Chromite is a dark grey, metallic, oxide mineral. Due to its metallic luster and occasional magnetic properties, chromite is often mistaken for magnetite. Chromite can often be found in basic igneous rocks, and in the metamorphic and sedimentary rocks created by rocks containing chromite that were affected by weather. A particularly useful metal, chromium, can be extracted from chromite ore.
|Color||Dark grey, black|
Chromium is used for making hard, tough, and chemical resistant steel. The alloys produced by chromium are commonly called “stainless steel”. They are particularly special alloys in that they are resistant to high temperatures, making them useful in kitchen appliances and engines. Chromium is used in lots of geothermal power systems because of its heat resistance and strength. Engineers coat the steel pipes that run through the ground in chromium alloys to ensure that the pipes are safe and stable while processing intense heat and pressure.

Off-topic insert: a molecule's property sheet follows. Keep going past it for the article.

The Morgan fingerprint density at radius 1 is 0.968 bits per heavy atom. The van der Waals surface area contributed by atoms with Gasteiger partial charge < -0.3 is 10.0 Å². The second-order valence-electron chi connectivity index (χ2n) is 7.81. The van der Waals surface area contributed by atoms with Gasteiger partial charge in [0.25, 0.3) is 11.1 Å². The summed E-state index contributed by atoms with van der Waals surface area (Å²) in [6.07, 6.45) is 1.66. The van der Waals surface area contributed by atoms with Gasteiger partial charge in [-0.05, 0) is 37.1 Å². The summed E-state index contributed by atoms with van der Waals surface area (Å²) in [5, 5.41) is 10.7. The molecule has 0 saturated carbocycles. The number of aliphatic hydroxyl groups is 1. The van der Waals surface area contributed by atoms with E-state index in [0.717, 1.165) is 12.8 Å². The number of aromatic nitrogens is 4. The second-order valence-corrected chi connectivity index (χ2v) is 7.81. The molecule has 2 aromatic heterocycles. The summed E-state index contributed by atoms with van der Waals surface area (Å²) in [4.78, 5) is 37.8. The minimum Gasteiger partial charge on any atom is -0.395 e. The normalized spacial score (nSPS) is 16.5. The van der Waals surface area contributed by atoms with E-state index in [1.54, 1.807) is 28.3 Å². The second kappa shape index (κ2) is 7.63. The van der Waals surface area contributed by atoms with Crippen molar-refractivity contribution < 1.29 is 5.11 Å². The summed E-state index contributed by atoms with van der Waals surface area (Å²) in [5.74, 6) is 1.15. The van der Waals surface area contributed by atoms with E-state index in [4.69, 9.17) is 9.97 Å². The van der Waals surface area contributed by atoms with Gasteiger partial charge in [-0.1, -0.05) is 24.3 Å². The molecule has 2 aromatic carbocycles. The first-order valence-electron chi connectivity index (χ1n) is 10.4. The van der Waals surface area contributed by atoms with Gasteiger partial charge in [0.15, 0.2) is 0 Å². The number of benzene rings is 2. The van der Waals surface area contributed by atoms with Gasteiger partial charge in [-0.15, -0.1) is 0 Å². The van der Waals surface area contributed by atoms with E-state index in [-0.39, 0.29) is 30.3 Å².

Chromite is the only ore of chromium, making it especially important for mining and obtaining chromium. Geoscientists claim there are nearly “11 billion tons” of chromite in the world, making it plentiful and abundant. With this amount of chromite available, renewable energy sources can be sustained for years.
Chromite and chromium are especially toxic to humans. Because of this, the process of mining chromite must be done very carefully. The iron-chromium alloys produce pollutants and dust, causing health risks to the environment and miners. It is important that geoscientists and energy corporations alike take these risks into account when mining chromite, to do so in a way that is safe and effective.
Chromite has a isometric crystal system. This means that the axes are both equal in length and perpendicular to one another (angles are 90°). The unit cell takes on a cubic form. To the left there is a picture of chromite's atomic makeup. There is oxygen (red), carbon (dark blue), and iron (orange/bronze).